4 Factors Affecting Property Prices in Malaysia

4 Factors Affecting Property Prices

Property prices capture some of the main talking points among fellow Malaysians these days. After all, the sky high prices do pose a problem to those seeking to buy.

The house price index graph below indicates a fall in housing index in the second quarter of 2014 with respect to the first.

1. Leasehold vs Freehold

Homeowners generally prefer living in neighborhood with a freehold tenure rather than leasehold. Ownership in freehold property remains intact with its titleholder with no time limit unless transferred legally to other party. Leasehold is a fixed asset with maximum lease period of 99 years. Eventually, it has to be returned to the government or if the current owner needs to forego a fee to lease it further.

For those interested, the formula below highlights the premium on the land excluding the building situated on it. According to, Section 7 entitled ‘Premium’ of the Selangor Land Rules 2003,

Example: For a 4000 sqft residential property in Damansara with 20 years remaining on lease, valued at RM150 per sq ft by the Authorities, the lease renewal fee will cost

Property prices under the freehold tenure may differ from the leasehold, i.e. it could be higher or lower regardless but it is well known that freehold properties tend to perform better in terms of long-term capital appreciation due to substantial lease fee amount.

2. Location

There are multiple factors that deem a good location for some individuals. Let’s take a look at some below.

a) Distance from School, Workplace & Retailing Outlets

Generally, the closer they are to the housing areas, homeowners are expected to fork out more for the luxury. Availability of shopping centres and hypermarkets nearby definitely adds value to the premise. After all, shopping is one of the top family activities for us, Malaysians!

b) Security

With the current rising crime rates in Malaysia, any housing with added security becomes a necessity. Gate-guarded and fully landscaped neighborhood with perimeter walls, security personnel and CCTV are desirable for the safe-minded individuals. A premium can be inserted in housing price if the community is fully secured.

c) Environmental qualities

The constant urbanization creates a shortage of green space views. Most individuals prefer the era with natural landscape and views of green space. The opportunity cost of planting native tree species around the area is the amount that the developer could have received from sale of more properties instead. This cost is reflected in the higher price of properties that has an acceptable threshold environmental quality.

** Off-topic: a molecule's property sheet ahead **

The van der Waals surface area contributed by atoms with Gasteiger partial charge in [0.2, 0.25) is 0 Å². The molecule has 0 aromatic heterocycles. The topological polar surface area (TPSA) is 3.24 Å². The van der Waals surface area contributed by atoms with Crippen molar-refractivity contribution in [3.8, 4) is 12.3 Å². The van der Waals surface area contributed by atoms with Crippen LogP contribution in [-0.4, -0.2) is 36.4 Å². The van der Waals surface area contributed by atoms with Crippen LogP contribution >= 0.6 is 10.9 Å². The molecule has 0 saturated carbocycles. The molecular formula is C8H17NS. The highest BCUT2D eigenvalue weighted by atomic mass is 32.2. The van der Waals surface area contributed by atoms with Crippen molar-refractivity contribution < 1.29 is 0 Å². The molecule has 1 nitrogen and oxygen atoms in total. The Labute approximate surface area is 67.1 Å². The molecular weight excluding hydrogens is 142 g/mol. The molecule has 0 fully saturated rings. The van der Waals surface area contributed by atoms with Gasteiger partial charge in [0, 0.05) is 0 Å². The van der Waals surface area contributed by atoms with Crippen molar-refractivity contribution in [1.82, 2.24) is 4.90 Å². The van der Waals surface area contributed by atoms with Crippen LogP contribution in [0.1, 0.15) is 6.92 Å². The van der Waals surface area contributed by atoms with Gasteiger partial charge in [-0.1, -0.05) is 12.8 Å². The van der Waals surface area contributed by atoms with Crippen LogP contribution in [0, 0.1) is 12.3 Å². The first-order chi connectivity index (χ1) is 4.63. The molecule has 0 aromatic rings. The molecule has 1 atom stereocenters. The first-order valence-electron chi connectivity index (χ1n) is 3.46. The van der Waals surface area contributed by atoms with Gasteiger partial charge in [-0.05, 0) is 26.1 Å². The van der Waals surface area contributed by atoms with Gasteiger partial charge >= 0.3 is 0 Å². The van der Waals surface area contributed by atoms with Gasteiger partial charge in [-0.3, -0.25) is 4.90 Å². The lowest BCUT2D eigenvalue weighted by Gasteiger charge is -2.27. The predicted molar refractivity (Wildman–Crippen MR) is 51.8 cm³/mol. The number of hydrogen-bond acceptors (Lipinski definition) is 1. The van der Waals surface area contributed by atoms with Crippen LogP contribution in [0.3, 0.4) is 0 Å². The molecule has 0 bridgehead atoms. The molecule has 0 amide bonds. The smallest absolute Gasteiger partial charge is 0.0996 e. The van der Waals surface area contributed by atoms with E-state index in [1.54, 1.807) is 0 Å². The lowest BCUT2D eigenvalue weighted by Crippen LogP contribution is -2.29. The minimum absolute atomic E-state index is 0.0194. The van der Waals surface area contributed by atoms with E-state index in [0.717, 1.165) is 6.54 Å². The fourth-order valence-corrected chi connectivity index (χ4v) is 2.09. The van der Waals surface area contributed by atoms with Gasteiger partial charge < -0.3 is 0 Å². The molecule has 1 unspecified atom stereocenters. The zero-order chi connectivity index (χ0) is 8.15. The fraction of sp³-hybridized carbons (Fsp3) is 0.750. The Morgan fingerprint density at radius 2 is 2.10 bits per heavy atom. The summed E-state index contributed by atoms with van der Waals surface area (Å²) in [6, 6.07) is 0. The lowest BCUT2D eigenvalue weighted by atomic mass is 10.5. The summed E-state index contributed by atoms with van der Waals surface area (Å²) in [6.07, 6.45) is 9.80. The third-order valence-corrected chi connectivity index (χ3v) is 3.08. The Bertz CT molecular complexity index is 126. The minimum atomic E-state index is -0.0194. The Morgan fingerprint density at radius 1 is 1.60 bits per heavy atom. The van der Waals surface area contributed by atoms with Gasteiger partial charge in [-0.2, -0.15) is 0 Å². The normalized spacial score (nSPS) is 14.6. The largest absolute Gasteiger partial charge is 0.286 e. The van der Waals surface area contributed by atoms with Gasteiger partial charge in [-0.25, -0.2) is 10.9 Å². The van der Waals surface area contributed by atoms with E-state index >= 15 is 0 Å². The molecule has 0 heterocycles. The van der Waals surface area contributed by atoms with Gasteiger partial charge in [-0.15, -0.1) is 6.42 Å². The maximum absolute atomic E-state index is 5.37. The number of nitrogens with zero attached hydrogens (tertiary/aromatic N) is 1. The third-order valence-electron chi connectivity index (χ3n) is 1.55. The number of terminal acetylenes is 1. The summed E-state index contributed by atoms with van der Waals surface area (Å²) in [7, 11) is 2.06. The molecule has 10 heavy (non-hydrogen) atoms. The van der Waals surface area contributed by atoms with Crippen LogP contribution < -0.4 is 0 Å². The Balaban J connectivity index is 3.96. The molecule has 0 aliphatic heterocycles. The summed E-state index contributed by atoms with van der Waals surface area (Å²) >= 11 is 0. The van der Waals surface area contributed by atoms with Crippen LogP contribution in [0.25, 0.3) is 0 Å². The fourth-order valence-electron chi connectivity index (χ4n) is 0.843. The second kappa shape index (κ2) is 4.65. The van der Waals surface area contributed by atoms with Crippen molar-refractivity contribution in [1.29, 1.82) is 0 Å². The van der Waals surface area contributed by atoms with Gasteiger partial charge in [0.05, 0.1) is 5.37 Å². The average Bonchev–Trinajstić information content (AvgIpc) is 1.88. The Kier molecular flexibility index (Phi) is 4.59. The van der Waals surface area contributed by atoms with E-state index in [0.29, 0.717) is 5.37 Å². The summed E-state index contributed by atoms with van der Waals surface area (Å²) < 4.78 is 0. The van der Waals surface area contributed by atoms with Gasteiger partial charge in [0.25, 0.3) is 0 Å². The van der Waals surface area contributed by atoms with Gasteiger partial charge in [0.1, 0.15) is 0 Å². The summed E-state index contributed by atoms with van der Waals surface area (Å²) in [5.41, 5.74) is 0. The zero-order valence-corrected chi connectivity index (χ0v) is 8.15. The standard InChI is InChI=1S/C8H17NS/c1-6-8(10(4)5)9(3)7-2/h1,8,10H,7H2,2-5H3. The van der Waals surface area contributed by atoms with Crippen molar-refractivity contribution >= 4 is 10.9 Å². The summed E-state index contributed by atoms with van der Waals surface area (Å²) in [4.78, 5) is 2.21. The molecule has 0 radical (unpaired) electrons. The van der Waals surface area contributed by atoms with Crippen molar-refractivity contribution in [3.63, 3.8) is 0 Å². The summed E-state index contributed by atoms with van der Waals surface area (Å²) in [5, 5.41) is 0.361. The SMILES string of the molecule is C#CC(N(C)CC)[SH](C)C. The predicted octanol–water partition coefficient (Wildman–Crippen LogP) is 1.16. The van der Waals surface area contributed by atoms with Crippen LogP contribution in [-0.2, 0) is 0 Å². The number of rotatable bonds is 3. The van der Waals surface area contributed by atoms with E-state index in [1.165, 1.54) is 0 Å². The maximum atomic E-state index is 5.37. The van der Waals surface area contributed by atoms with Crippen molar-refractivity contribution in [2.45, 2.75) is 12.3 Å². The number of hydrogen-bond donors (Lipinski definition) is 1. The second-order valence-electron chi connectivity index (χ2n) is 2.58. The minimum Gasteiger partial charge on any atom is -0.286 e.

3. Accessibility

Getting from home to city or around the city remains an issue for most Malaysians who are unable to afford private transport. They are obliged to take public transport such as trains and buses. Having LRT and MRT within a 20 minute walk from housing areas is convenient but to a certain extent. If located too close could result in congestion, noise and petty crime. A 20-minute walk may appeal to be long for some of us; thus, it’s crucial that bus stops are close to the properties.

Highways are definitely one of the fastest ways to get to the city. Knowing that Malaysians will most likely locate the fastest route possible, housing areas with easy access to highways such as the LDP or Kesas are higher in demand, therefore higher price.

For those with cars, we all know how frustrating a task of hunting for car parks are. Countless litres of petrol are wasted through searching for them. Ample car spaces make a particular area more attractive.

Other accessibility factors such as recreational facilities could drive up the property value. After a long day of studying and working, all we want to do is sit back and relax. What a better way to do this than having a swimming pool, gym and sauna, BBQ corner nearby. Obviously, this comes with a hefty price for the housing properties.

4. Future development

High-end areas with appreciative development in the future are obviously valued more. One example includes the rezoning of land in Section 13 of Petaling Jaya from industrial use to commercial use. As a result of this shift, the value of this location spiked up.

The availability of land for expansion plays a part in property value. With vacant land in urban areas diminishing, for example in Klang Valley and general increase in population, land prices are rising.

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